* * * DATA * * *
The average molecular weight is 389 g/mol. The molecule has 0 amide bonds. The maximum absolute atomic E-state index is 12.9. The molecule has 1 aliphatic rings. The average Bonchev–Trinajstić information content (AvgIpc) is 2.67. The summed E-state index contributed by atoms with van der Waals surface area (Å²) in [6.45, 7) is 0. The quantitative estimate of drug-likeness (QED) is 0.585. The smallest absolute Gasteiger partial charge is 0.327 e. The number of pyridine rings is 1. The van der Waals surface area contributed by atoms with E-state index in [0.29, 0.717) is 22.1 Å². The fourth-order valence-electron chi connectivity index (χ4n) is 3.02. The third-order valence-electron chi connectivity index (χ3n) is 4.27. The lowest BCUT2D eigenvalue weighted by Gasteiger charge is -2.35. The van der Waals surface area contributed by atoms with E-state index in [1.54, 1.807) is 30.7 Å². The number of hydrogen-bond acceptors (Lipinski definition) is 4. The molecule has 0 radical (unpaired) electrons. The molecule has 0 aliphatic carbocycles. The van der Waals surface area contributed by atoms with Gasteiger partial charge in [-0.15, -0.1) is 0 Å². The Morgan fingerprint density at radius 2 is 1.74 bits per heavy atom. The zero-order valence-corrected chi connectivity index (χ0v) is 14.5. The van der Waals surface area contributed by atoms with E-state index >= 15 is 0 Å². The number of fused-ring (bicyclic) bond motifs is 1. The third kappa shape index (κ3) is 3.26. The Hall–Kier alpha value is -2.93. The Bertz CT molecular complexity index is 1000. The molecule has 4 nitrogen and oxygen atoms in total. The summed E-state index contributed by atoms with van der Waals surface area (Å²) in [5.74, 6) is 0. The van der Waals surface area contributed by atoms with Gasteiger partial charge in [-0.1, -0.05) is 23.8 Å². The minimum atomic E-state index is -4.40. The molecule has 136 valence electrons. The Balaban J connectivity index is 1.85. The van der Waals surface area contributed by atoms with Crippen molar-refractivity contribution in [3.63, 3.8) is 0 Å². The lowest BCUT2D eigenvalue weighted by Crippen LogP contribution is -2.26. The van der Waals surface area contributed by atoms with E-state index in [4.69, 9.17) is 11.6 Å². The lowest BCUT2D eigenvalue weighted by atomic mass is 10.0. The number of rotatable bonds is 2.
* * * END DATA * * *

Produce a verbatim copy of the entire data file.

The average molecular weight is 389 g/mol. The molecule has 0 amide bonds. The maximum absolute atomic E-state index is 12.9. The molecule has 1 aliphatic rings. The average Bonchev–Trinajstić information content (AvgIpc) is 2.67. The summed E-state index contributed by atoms with van der Waals surface area (Å²) in [6.45, 7) is 0. The quantitative estimate of drug-likeness (QED) is 0.585. The smallest absolute Gasteiger partial charge is 0.327 e. The number of pyridine rings is 1. The van der Waals surface area contributed by atoms with E-state index in [0.29, 0.717) is 22.1 Å². The fourth-order valence-electron chi connectivity index (χ4n) is 3.02. The third-order valence-electron chi connectivity index (χ3n) is 4.27. The lowest BCUT2D eigenvalue weighted by Gasteiger charge is -2.35. The van der Waals surface area contributed by atoms with E-state index in [1.54, 1.807) is 30.7 Å². The number of hydrogen-bond acceptors (Lipinski definition) is 4. The molecule has 0 radical (unpaired) electrons. The molecule has 0 aliphatic carbocycles. The van der Waals surface area contributed by atoms with Gasteiger partial charge in [-0.15, -0.1) is 0 Å². The Morgan fingerprint density at radius 2 is 1.74 bits per heavy atom. The zero-order valence-corrected chi connectivity index (χ0v) is 14.5. The van der Waals surface area contributed by atoms with E-state index >= 15 is 0 Å². The number of fused-ring (bicyclic) bond motifs is 1. The third kappa shape index (κ3) is 3.26. The Hall–Kier alpha value is -2.93. The Bertz CT molecular complexity index is 1000. The molecule has 4 nitrogen and oxygen atoms in total. The summed E-state index contributed by atoms with van der Waals surface area (Å²) in [5.74, 6) is 0. The van der Waals surface area contributed by atoms with Gasteiger partial charge in [-0.1, -0.05) is 23.8 Å². The minimum atomic E-state index is -4.40. The molecule has 136 valence electrons. The Balaban J connectivity index is 1.85. The van der Waals surface area contributed by atoms with Crippen molar-refractivity contribution in [3.63, 3.8) is 0 Å². The lowest BCUT2D eigenvalue weighted by Crippen LogP contribution is -2.26. The van der Waals surface area contributed by atoms with E-state index in [4.69, 9.17) is 11.6 Å². The lowest BCUT2D eigenvalue weighted by atomic mass is 10.0. The number of rotatable bonds is 2.